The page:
WASHINGTON – This month’s wide-open race to replace Tom Price in Georgia’s 6th congressional district has become one of the most closely-watched in the nation, with outside groups pouring millions into advertising and on-the-ground efforts as the White House looks on.
Now the seat’s 18 contenders are beginning to give us a peek into how well they’ve been able to leverage their support into dollars, all too critical for Atlanta’s expensive media market. Campaign finance disclosures are due April 6, but some candidates have begun reveling their fundraising hauls.
Below is a look at the finances of the top candidates who have shared so far. We’ll update this page as more details become available.
The former secretary of state’s campaign announced it’s raised $463,000 so far and has more than $183,000 in the bank with roughly two weeks until Election Day. Of its reported 831 individual donors. Handel’s campaign said nearly 90 percent are from Georgia.
Among other highlights, Handel received $36,000 from political action committees, including several leadership PACs of female members of Congress. Other groups that advocate for Republican women also contributed, as did accounting giant Pricewaterhousecooper and a pharmaceutical PAC.
Handel joined the race to replace Tom Price relatively late compared to other candidates, although she signaled her interest fairly early. Fundraising has long been a challenge for her, but she’s received key support from former U.S. Sen. Saxby Chambliss and Republican mega-donor Fred Cooper in recent weeks.
The onetime state senator previously disclosed that he’s raised $473,000 and that he had $113,000 on hand.
Hill was the first Republican to enter the race — mere days after Price was announced as Donald Trump’s pick for health chief — so he’s had the most time to raise cash than other contenders. He took time to fundraise during the most recent legislative session, technically kosher since he was running for a federal position and not a state one. The filing shows his former colleagues in the General Assembly contributed more than $17,000 to his campaign. That includes money from 18 members of the Senate. State-level lobbyists kicked in another $3,800.
Former U.S. House Speaker Newt Gingrich, too, kicked in $500.
But the real news in Hill’s report is that special interest groups, specifically political action committees, contributed more than $47,000. While some of those were Georgia PACs, many are DC-based.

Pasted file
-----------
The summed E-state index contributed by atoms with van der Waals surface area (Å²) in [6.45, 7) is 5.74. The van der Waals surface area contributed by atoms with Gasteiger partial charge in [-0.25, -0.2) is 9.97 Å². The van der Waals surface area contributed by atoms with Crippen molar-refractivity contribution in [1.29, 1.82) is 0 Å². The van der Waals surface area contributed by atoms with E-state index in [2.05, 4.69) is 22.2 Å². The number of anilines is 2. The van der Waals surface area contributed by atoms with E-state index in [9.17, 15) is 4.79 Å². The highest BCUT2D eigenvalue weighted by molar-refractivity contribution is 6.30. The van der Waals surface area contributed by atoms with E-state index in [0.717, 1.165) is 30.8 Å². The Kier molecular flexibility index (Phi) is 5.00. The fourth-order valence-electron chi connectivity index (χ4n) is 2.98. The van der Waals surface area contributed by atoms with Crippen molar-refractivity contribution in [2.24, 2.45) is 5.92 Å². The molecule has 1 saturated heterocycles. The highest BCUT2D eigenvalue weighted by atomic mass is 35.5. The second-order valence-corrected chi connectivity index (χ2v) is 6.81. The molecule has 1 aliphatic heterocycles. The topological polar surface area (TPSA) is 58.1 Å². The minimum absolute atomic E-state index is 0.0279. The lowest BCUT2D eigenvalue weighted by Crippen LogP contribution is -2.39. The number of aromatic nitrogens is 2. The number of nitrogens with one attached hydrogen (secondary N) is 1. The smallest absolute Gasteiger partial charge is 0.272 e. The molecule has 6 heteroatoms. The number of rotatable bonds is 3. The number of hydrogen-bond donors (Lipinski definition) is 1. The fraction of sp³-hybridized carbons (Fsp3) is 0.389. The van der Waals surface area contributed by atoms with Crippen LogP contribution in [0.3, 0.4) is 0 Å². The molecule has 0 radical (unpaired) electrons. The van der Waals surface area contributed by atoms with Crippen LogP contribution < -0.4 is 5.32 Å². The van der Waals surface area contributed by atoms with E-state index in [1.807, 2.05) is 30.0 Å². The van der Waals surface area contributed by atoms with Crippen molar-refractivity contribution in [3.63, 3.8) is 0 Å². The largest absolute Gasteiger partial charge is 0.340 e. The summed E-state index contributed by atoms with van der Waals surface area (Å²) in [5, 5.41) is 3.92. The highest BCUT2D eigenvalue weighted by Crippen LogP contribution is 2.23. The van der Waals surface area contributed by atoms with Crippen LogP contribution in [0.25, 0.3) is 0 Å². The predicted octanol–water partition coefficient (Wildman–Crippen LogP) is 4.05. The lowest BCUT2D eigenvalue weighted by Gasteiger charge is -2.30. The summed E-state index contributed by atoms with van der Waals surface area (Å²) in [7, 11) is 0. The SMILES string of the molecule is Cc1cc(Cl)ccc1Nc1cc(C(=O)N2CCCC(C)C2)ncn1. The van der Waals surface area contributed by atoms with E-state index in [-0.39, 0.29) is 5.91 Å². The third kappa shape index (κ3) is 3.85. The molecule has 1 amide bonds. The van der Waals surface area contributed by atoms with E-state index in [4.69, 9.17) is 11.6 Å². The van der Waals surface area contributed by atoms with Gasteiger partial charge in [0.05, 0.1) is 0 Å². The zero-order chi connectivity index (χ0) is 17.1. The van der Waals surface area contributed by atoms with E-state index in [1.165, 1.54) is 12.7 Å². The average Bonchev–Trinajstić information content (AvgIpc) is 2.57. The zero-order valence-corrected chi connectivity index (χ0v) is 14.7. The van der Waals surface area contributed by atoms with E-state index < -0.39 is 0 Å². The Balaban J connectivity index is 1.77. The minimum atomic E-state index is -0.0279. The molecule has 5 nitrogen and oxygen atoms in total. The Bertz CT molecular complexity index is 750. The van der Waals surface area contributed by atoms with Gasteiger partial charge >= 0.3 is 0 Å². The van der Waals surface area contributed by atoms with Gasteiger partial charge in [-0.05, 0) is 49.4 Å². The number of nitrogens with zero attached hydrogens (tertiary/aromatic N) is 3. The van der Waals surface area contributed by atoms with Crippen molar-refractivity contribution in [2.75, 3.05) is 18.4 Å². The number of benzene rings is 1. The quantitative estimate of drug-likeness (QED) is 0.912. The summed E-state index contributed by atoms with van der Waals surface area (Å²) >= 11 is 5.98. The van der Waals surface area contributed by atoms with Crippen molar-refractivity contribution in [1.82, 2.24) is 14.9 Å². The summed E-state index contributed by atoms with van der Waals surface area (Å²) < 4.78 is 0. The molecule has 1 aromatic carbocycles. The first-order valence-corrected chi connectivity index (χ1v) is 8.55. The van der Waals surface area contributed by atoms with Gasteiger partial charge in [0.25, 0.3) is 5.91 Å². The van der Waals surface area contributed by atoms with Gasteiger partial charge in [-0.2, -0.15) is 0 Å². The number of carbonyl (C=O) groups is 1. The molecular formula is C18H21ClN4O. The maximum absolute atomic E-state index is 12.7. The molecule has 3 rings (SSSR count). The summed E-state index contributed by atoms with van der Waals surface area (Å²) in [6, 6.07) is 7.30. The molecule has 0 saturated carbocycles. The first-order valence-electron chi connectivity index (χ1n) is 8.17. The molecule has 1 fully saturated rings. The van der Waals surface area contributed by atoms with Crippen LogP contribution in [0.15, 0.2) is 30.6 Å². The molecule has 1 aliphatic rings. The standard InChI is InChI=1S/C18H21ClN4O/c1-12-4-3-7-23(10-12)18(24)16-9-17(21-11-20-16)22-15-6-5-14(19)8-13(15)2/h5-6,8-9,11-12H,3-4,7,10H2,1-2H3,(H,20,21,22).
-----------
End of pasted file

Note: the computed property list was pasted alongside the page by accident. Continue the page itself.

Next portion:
An overview Moody’s fundraising shows the former state senator’s haul lags significantly behind the other Republican frontrunners. He’s raised less than $108,000 so far, a fraction of what Handel and Hill have pulled in. The lion’s share of his donors were individuals rather than PACs.
Records show that he’s instead run his campaign off a $1.9 million loan he gave himself. He’s heading into the final days of the race with about $160,000 in the bank. We’ll post more on Moody’s fundraising once the full details become available.
The leader in the polls is also the leader in fund raising. Democrat Ossoff will report raising an astonishing $8.3 million, according to a campaign release.
Of that $8.3 million, 95 percent of it came from out of state, a fact Republicans used to bash Ossoff as out of touch.
Still, if just 5 percent of his take came from inside Georgia ($415,000), Ossoff is on par with other top candidates.
The former Johns Creek councilman raised about $217,000 and loaned his campaign another $500,000. He has roughly $320,000 left for the homestretch.
Republican Mohammad Ali Bhuiyan raised more than $25,000, according to his pre-election report, and loaned himself another $7,700.
Republican Keith Grawert brought in $21,400 this period and raised more than $50,000 for the election, although that includes a $30,000 personal loan.
Republican David Abroms raised only $10,000 and pumped another $250,000 of his own money into the campaign.
Democrat Ron Slotin nabbed about $40,000 in contributions and loaned himself another $37,000. The former state senator has less than $10,000 remaining.
Republican Bruce LeVell raised about $55,000 and has roughly $22,000 left in the tank.
Republican Kurt Wilson raised about $120,000 and loaned himself another $200,000.
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